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Socialist left can’t hide its shallowness

Some of the Democrats’ rookies already have made rookie mistakes.

Sen. Bernie Sanders (I-Vt.) speaks about his new

Sen. Bernie Sanders (I-Vt.) speaks about his new book at a George Washington University/Politics and Prose event in Washington. Photo Credit: AP / Alex Brandon

Writing in The Washington Post recently, columnist Dana Milbank made the point: “It’s time for Democrats to be the grownups.” But on matters large and small, it appears that they cannot escape their own shallowness and they are stuck in early adolescence.

We are only in the second week of the new year and some of the Democrats’ rookies have made rookie mistakes. There has been everything from off message blunders, such as one representative’s profanity laced diatribe while calling for the president’s impeachment to another floating a 70 percent marginal tax rate. But that’s not all.

While it didn’t get the attention it deserved, Sen. Bernie Sanders (I-Vt.) entered into a revealing Twitter exchange with Rep. Liz Cheney (R-Wyo.). Instead of defending the socialist policies he supports, he attacked the congresswoman’s father, former Vice President Dick Cheney. Specifically, in response to Liz Cheney’s floor speech recently in which she said “the fraud of socialism . . . strips power from the people and gives it to the government,” Sanders tweeted, “I wasn’t aware that it was ‘socialism’ that lied about weapons of mass destruction in Iraq, and got us into a horrific war that we should never have started.” Notice there was no affirmative defense of socialism. Sanders had to go out of his way to be insulting.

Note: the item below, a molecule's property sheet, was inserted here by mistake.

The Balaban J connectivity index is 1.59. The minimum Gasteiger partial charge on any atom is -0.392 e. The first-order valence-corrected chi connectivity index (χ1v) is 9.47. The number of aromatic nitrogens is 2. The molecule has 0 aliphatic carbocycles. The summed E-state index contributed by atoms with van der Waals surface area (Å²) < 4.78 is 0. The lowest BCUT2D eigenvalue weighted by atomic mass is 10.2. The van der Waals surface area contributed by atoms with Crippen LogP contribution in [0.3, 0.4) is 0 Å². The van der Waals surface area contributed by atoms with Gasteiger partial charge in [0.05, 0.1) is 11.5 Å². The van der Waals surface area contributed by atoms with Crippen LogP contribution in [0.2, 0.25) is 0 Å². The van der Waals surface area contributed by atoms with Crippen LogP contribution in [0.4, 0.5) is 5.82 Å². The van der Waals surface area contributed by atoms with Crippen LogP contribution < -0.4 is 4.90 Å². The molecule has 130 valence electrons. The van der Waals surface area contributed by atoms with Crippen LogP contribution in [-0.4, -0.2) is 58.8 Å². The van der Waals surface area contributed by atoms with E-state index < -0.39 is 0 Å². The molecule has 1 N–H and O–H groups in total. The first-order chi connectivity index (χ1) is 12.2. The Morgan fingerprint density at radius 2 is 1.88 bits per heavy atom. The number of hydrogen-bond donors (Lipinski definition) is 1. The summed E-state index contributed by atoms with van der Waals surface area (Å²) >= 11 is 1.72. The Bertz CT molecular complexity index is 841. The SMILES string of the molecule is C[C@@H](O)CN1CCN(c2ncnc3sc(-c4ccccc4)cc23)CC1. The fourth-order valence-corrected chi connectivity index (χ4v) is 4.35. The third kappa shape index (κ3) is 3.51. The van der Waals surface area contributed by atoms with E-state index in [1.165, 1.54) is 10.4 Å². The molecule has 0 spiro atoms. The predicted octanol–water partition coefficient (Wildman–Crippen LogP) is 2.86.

More than the half-cocked rookies, you would think Sanders would have the experience, not to mention the dignity, to keep things intellectually honest and on a higher plane. Considering just how much energy the new Democratic socialist left seems to have these days, this exchange was particularly illuminating. It made clear that Democratic socialists have nothing to say. They are against the things that have put the American economy on a roll. If they said what they were really for, voters would be turned off.

Further highlighting the Democrats’ lack of discipline, Tuesday night’s tag-team response from House Speaker Nancy Pelosi (D-Calif.) and Senate Minority Leader Chuck Schumer (D-N.Y.) to Trump’s address was clumsy and ineffective. Trump looked measured and serious while the Democrats could not resist taking some potshots. They exaggerated and attacked the president for doing and saying things he did not do or say.

Trump has certainly done his part to lower the quality of the debate and public discourse in Washington. But the question is: Are Democrats prepared to offer a contrast or are they just going to try out-Trumping Trump?

Ed Rogers, a political consultant, is a contributor to The Washington Post.


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